To close outrepparttar 119546 cycle of leadership, Lynn asked his teams to propose ways to be proactive, with continuous feedback and action. He realized that leadership requires discipline and vigilance and that nothing works forever. Atrepparttar 119547 same time, he didn't want to wait forrepparttar 119548 same problem to surface again.

Epilogue On a recent visit torepparttar 119549 same sales office he had visited earlier, Lynn shared a ride with a sales manager who was also heading torepparttar 119550 airport. He found it was a good opportunity to learn what a junior manager was thinking and how she thought aboutrepparttar 119551 organization. "You know", she said a bit timidly, "I'm glad to know you're sharing your ride torepparttar 119552 airport. We are pretty close to hitting out stretch objective this quarter and we need to save every dime we can. I'm hoping to have a little extra spending money at Disney World this spring!"

As he pulled his luggage fromrepparttar 119553 trunk with a loud "thump!", Lynn smiled to himself. He was happy to share his car if it helped her have a little more fun with her family. She deserved it. _____________________________________

1Burgelman, R.A. (1991). Intra-organizational ecology of strategy making and organizational adaptation: Theory and field research. Organization Science, 2(3), 239-262.

2Dell, Michael with Catherine Fredman. (1999) Direct from Dell: Strategies that revolutionized an industry. New York; Harper Business. p.135.

(c) Copyright 2004 James K. Hazy, Ed.D. Leadership Science offers a unique mix of practical application and research in all areas of organizational leadership. We offer custom and canned seminars, speakers and intervention programs built upon the research in how leadership impacts results. To learn more about Leadership Science, visit our website: http://www.leadershipscience.com/. Mailto:jim.hazy@leadershipscience.com


Leadership Development And Jumping Out of Airships

Written by Brent Filson


Continued from page 1

1. Define results. Forget about training results. Forget about training objectives. They're dispensable gear. Throw them overboard. What arerepparttar business results ofrepparttar 119497 leaders you are developing? If you are dealing with people in manufacturing, then focus on having your development programs help improve operating efficiencies. If you have sales people in those programs, focus on their getting increased sales results within a certain time after they complete your program. Whoever has signed up for your programs, challenge them to userepparttar 119498 tools you give them to get results short and long term. For instance, atrepparttar 119499 beginning of your programs, ask participants, "What results do you have to get? And what arerepparttar 119500 most important challenges you have in getting them?" Then bring themrepparttar 119501 tools to help them get those results. What they learn is worthless unless it is tied to what is most valuable in their jobs and careers. It's worse than worthless, it's a downright stumbling block since that learning demands that they spend their time away from pursuing their real job objectives. 2. Measure those results. There is no value in business without measurements. Trainers who ignore this truth are put inrepparttar 119502 line beforerepparttar 119503 open hatch whenrepparttar 119504 company starts going down. Those trainers typically show their value by demonstratingrepparttar 119505 cost-effectiveness of their programs. Cost-effective, baloney! I don't know of any organization where "cost-effective" ultimately doesn't mean "cheap." Cost-effectiveness isrepparttar 119506 worst way to position leadership development programs. Cost-effective programs arerepparttar 119507 least valuable programs of all. Once we start defining our programs by how cheap they are, we show that we don't understand leadership or development -- and so cheapen our value torepparttar 119508 company. Don't make leadership programs inexpensive. Make them expensive! -- expensive torepparttar 119509 company if those programs are not instituted. We can only show their true importance by demonstratingrepparttar 119510 hard, measured, business-focused results participants achieve after takingrepparttar 119511 programs. Atrepparttar 119512 end of your sessions, have participants write a "value received" letter in which they detailrepparttar 119513 hard measured results that they intend to get when they use your leadership tools. Follow up 35-days later to insure they have gotten those results or are about to get them. If participants in a leadership course don't receive an R.O. I. that is at least five to ten times greater thanrepparttar 119514 investment they made in that course, give them their money back. And why not? If they can't get big increases in their hard, measured results, it'srepparttar 119515 course's fault. It hasn't helped them develop as leaders. Without results, leadership has no meaning. Leadership development is too important to be demeaned by having it fulfill training objectives. Enhance its importance by having it fulfill business objectives. In doing so, we will changerepparttar 119516 scenario on our metaphorical airship. Instead of orderingrepparttar 119517 crew out,repparttar 119518 captain will say, "We can't afford to lose this crew member. Stay here! First mate, jump!"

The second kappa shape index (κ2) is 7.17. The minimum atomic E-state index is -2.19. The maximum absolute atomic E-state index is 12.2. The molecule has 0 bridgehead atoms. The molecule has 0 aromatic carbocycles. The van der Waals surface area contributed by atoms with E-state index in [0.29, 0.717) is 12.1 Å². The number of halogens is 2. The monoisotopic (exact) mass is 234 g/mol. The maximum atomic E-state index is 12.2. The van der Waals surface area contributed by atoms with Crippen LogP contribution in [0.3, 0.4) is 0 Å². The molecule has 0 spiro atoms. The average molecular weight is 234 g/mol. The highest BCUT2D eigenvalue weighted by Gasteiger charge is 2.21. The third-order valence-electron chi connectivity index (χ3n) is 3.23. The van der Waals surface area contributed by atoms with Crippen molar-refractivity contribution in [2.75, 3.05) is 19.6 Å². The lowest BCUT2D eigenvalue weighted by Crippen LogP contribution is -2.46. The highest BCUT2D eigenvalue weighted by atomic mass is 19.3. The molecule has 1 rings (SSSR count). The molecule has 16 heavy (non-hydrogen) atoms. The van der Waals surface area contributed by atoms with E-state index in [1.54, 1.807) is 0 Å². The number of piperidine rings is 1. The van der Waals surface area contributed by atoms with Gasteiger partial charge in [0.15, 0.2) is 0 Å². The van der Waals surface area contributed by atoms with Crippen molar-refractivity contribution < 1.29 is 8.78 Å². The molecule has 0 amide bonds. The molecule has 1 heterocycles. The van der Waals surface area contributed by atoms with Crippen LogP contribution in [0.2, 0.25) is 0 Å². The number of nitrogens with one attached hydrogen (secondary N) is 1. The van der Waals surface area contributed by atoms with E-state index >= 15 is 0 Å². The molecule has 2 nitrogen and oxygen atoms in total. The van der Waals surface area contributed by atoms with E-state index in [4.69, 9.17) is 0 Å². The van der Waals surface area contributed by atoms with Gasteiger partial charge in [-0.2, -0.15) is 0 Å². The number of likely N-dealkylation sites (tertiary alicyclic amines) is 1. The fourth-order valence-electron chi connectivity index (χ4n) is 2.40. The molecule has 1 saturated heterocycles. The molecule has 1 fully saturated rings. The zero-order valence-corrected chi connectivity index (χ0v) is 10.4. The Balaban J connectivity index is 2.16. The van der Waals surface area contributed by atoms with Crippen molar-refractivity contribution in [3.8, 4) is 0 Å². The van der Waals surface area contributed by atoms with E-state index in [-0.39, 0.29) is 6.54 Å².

============================= 2004 The Filson Leadership Group, Inc. All rights reserved. =============================

The author of 23 books, Brent Filson's recent books are, THE LEADERSHIP TALK: THE GREATEST LEADERSHIP TOOL and 101 WAYS TO GIVE GREAT LEADERSHIP TALKS. He has worked with thousands of leaders worldwide during the past 20 years helping them achieve sizable increases in hard, measured results. Sign up for his free leadership ezine and get a free guide, "49 Ways To Turn Action Into Results," at www.actionleadership.com